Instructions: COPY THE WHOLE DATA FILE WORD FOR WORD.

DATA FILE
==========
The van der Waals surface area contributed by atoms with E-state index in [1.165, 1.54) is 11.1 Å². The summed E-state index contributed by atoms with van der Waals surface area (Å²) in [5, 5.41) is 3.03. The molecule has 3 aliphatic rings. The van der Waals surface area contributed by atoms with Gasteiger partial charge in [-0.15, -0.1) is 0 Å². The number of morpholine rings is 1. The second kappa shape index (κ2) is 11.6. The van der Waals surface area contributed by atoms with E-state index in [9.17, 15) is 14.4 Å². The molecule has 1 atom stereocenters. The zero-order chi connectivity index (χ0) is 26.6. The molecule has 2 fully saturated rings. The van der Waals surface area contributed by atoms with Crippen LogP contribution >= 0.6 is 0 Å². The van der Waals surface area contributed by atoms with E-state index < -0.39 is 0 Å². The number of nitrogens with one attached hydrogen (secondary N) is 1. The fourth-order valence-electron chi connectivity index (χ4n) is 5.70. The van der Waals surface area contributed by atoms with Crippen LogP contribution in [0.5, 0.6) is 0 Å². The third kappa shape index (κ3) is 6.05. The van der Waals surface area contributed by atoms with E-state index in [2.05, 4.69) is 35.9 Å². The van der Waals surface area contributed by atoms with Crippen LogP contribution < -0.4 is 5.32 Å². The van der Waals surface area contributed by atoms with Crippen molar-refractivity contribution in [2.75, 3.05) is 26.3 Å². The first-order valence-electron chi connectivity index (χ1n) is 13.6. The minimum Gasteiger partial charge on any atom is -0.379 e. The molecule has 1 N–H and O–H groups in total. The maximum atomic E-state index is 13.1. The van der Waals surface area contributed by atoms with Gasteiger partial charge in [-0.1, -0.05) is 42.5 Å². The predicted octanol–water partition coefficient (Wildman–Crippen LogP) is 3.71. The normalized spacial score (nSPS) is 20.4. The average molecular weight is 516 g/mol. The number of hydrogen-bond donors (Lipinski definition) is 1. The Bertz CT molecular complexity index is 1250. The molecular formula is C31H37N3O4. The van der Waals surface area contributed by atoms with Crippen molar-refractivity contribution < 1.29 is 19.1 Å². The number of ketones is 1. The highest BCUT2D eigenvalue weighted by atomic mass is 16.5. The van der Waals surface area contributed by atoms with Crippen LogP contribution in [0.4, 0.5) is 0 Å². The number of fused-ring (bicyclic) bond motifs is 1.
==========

The van der Waals surface area contributed by atoms with E-state index in [1.165, 1.54) is 11.1 Å². The summed E-state index contributed by atoms with van der Waals surface area (Å²) in [5, 5.41) is 3.03. The molecule has 3 aliphatic rings. The van der Waals surface area contributed by atoms with Gasteiger partial charge in [-0.15, -0.1) is 0 Å². The number of morpholine rings is 1. The second kappa shape index (κ2) is 11.6. The van der Waals surface area contributed by atoms with E-state index in [9.17, 15) is 14.4 Å². The molecule has 1 atom stereocenters. The zero-order chi connectivity index (χ0) is 26.6. The molecule has 2 fully saturated rings. The van der Waals surface area contributed by atoms with Crippen LogP contribution >= 0.6 is 0 Å². The van der Waals surface area contributed by atoms with E-state index < -0.39 is 0 Å². The number of nitrogens with one attached hydrogen (secondary N) is 1. The fourth-order valence-electron chi connectivity index (χ4n) is 5.70. The van der Waals surface area contributed by atoms with Crippen LogP contribution in [0.5, 0.6) is 0 Å². The third kappa shape index (κ3) is 6.05. The van der Waals surface area contributed by atoms with E-state index in [2.05, 4.69) is 35.9 Å². The van der Waals surface area contributed by atoms with Crippen LogP contribution < -0.4 is 5.32 Å². The van der Waals surface area contributed by atoms with Crippen molar-refractivity contribution in [2.75, 3.05) is 26.3 Å². The first-order valence-electron chi connectivity index (χ1n) is 13.6. The minimum Gasteiger partial charge on any atom is -0.379 e. The molecule has 1 N–H and O–H groups in total. The maximum atomic E-state index is 13.1. The van der Waals surface area contributed by atoms with Gasteiger partial charge in [-0.1, -0.05) is 42.5 Å². The predicted octanol–water partition coefficient (Wildman–Crippen LogP) is 3.71. The normalized spacial score (nSPS) is 20.4. The average molecular weight is 516 g/mol. The number of hydrogen-bond donors (Lipinski definition) is 1. The Bertz CT molecular complexity index is 1250. The molecular formula is C31H37N3O4. The van der Waals surface area contributed by atoms with Crippen molar-refractivity contribution < 1.29 is 19.1 Å². The number of ketones is 1. The highest BCUT2D eigenvalue weighted by atomic mass is 16.5. The van der Waals surface area contributed by atoms with Crippen LogP contribution in [0.4, 0.5) is 0 Å². The number of fused-ring (bicyclic) bond motifs is 1.